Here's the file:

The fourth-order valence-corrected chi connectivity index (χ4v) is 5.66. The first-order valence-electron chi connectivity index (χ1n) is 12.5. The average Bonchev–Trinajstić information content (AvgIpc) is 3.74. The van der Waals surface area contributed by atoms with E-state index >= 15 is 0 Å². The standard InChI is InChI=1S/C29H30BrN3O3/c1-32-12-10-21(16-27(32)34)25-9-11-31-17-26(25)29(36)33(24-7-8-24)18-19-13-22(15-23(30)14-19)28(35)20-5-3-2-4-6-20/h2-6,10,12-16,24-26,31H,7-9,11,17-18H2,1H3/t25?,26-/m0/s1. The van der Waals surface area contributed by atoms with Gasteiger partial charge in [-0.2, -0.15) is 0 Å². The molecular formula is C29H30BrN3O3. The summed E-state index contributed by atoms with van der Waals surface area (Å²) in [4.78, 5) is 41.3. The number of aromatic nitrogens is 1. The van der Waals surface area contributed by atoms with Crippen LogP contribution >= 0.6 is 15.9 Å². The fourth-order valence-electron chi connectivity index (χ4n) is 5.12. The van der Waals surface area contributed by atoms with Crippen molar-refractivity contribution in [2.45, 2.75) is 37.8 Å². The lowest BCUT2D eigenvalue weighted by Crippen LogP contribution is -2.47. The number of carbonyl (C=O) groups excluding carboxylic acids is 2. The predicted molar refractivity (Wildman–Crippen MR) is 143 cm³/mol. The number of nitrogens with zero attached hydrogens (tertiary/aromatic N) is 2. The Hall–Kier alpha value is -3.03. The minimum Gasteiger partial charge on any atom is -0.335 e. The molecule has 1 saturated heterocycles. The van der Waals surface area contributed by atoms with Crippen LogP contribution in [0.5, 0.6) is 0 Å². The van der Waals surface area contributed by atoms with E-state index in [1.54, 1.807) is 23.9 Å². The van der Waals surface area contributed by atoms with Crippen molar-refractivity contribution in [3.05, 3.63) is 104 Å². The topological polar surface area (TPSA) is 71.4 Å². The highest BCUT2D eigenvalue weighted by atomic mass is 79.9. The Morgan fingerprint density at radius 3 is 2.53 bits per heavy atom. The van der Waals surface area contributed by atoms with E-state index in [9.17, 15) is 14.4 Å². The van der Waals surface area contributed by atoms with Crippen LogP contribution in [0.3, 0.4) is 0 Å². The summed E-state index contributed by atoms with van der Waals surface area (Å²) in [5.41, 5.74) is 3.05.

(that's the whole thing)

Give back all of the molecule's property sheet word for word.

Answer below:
The fourth-order valence-corrected chi connectivity index (χ4v) is 5.66. The first-order valence-electron chi connectivity index (χ1n) is 12.5. The average Bonchev–Trinajstić information content (AvgIpc) is 3.74. The van der Waals surface area contributed by atoms with E-state index >= 15 is 0 Å². The standard InChI is InChI=1S/C29H30BrN3O3/c1-32-12-10-21(16-27(32)34)25-9-11-31-17-26(25)29(36)33(24-7-8-24)18-19-13-22(15-23(30)14-19)28(35)20-5-3-2-4-6-20/h2-6,10,12-16,24-26,31H,7-9,11,17-18H2,1H3/t25?,26-/m0/s1. The van der Waals surface area contributed by atoms with Gasteiger partial charge in [-0.2, -0.15) is 0 Å². The molecular formula is C29H30BrN3O3. The summed E-state index contributed by atoms with van der Waals surface area (Å²) in [4.78, 5) is 41.3. The number of aromatic nitrogens is 1. The van der Waals surface area contributed by atoms with Crippen LogP contribution >= 0.6 is 15.9 Å². The fourth-order valence-electron chi connectivity index (χ4n) is 5.12. The van der Waals surface area contributed by atoms with Crippen molar-refractivity contribution in [2.45, 2.75) is 37.8 Å². The lowest BCUT2D eigenvalue weighted by Crippen LogP contribution is -2.47. The number of carbonyl (C=O) groups excluding carboxylic acids is 2. The predicted molar refractivity (Wildman–Crippen MR) is 143 cm³/mol. The number of nitrogens with zero attached hydrogens (tertiary/aromatic N) is 2. The Hall–Kier alpha value is -3.03. The minimum Gasteiger partial charge on any atom is -0.335 e. The molecule has 1 saturated heterocycles. The van der Waals surface area contributed by atoms with Crippen LogP contribution in [0.5, 0.6) is 0 Å². The van der Waals surface area contributed by atoms with E-state index in [1.54, 1.807) is 23.9 Å². The van der Waals surface area contributed by atoms with Crippen molar-refractivity contribution in [3.05, 3.63) is 104 Å². The topological polar surface area (TPSA) is 71.4 Å². The highest BCUT2D eigenvalue weighted by atomic mass is 79.9. The Morgan fingerprint density at radius 3 is 2.53 bits per heavy atom. The van der Waals surface area contributed by atoms with E-state index in [9.17, 15) is 14.4 Å². The van der Waals surface area contributed by atoms with Crippen LogP contribution in [0.3, 0.4) is 0 Å². The summed E-state index contributed by atoms with van der Waals surface area (Å²) in [5.41, 5.74) is 3.05.